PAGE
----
• Katie Shanahan Yu: My resolution this year is to start reading manga and superhero graphic novels. I love all of the comic book movies, so I feel like I should really know more about the literature. I would also like to start reviewing (instead of just rating) more books on my Goodreads account, so I remember more about the strengths of each book that I have read. I read so many that sometimes it’s hard to keep track of them all!
  • Anna Dalin: One of my YA lit resolutions for 2014 is to read more adult books with the potential to be good recommendations for teens, as many of my teen patrons seek out adult novels.  I also plan to read some YA horror.  I have generally avoided horror due to my active imagination, but I did manage to read a tween ghost story this year and lived to tell the tale.  So, onward into the spookiness!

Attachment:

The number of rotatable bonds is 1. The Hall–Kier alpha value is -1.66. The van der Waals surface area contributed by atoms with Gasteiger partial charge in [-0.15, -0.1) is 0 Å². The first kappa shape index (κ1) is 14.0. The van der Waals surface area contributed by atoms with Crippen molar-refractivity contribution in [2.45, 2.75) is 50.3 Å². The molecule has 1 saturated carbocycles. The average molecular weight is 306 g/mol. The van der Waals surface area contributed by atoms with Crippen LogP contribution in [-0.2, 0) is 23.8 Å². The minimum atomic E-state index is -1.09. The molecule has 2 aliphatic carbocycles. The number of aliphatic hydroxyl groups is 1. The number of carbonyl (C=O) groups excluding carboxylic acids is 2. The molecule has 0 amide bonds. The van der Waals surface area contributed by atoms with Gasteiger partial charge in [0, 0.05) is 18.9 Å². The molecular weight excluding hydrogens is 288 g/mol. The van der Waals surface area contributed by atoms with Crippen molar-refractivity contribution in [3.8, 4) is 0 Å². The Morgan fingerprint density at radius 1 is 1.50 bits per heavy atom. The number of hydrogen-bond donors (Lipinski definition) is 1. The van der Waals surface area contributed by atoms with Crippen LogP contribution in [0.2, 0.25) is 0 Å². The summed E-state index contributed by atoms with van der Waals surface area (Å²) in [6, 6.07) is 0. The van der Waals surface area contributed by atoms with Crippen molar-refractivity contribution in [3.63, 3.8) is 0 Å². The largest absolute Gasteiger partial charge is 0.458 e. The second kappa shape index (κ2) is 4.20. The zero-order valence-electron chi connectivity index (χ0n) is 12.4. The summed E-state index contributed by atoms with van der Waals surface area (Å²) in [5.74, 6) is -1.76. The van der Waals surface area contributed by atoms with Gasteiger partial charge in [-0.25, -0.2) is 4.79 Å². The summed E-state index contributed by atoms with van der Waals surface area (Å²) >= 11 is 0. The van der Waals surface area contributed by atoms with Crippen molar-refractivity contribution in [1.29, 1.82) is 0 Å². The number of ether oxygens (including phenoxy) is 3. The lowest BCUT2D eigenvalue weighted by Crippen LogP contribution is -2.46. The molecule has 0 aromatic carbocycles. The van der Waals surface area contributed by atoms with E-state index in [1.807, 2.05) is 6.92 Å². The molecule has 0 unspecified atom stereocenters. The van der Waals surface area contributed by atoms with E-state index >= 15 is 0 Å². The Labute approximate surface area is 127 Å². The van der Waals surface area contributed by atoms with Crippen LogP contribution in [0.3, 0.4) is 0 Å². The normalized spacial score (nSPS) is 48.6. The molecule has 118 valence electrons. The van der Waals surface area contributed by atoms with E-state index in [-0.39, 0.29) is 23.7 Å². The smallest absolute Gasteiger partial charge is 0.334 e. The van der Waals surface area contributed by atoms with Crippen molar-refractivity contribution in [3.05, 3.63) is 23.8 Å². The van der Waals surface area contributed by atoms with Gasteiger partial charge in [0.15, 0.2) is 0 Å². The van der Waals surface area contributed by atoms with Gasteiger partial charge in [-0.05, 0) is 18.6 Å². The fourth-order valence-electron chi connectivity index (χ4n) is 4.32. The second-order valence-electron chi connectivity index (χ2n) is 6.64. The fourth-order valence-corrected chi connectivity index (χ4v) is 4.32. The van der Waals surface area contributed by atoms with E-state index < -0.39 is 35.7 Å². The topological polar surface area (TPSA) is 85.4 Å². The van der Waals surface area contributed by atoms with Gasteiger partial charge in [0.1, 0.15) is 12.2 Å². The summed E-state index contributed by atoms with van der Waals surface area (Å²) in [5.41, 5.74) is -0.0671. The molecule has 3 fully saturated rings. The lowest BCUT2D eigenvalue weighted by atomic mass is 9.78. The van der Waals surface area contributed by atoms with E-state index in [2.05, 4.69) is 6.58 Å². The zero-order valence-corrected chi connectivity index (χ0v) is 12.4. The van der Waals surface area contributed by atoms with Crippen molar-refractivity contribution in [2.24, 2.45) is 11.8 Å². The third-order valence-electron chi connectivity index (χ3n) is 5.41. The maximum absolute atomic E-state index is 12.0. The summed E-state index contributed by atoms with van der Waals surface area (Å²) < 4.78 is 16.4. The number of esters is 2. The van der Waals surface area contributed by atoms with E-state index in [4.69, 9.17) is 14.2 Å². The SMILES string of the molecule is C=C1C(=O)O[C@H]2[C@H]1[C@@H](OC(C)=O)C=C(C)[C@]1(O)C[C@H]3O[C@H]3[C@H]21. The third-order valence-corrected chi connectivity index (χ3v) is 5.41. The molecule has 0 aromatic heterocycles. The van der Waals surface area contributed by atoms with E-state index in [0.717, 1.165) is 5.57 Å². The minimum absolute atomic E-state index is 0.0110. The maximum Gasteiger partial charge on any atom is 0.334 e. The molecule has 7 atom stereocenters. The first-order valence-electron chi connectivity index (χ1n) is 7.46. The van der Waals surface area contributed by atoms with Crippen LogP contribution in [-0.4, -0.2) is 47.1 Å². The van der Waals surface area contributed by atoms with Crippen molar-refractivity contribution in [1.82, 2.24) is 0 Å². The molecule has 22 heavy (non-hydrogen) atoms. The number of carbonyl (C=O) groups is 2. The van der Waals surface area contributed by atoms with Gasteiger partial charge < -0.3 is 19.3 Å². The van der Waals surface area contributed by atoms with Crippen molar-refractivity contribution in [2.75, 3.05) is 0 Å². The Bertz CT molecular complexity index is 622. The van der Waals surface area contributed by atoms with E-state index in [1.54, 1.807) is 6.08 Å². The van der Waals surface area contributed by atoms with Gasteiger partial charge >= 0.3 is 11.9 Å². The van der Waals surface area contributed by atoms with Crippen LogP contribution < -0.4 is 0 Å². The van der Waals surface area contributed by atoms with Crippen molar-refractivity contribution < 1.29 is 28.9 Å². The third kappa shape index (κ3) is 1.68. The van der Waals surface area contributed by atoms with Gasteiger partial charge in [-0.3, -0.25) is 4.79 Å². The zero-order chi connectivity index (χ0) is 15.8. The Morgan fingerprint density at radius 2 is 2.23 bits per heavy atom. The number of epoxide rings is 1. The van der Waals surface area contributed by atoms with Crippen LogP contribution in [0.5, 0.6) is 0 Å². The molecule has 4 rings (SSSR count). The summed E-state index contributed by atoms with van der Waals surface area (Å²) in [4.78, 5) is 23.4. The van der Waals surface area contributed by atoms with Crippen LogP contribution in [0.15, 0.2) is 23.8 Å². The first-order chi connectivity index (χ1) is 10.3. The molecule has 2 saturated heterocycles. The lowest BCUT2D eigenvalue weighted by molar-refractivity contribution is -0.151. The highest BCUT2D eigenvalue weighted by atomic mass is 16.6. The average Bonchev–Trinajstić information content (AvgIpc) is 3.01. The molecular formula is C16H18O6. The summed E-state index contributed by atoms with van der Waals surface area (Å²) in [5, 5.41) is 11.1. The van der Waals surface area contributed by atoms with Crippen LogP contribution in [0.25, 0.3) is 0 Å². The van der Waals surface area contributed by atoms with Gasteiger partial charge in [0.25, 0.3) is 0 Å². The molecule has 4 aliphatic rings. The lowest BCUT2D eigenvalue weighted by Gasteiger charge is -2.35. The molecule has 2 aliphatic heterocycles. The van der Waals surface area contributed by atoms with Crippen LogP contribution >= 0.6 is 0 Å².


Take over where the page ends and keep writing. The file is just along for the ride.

• Jessica Lind: In 2014, I want to read at least one book per month that I discovered exclusively through The Hub. My 2013 reading resolution was to read a wider variety of books.  I would like to continue that next year and The Hub is the perfect place to help: there are so many great titles here from so many different types of readers.
  • Mia Cabana: I’ve noticed over the past few years that I’ve stopped reading magazine articles that aren’t part of free online content. I miss leafing through the pages of a real magazine, and I also miss the content I could be getting through digital subscriptions. This year I resolve to support online subscriptions so I can sink my teeth into all the content– and maybe indulge in a good old-fashioned paper magazine every now and then, too.
  • Hannah Gómez: My resolution is to re-resolve the ones I made to myself last year and didn’t keep! I’m trying not to start reading any new series (unless all installments are already published), to read more books by/about people of color, and to read more books published for adults. I also have the new resolution of trying to write more book reviews and analyses on my blog, because too often the books I read fly right out of my head if I don’t write down my thoughts while I’m reading them!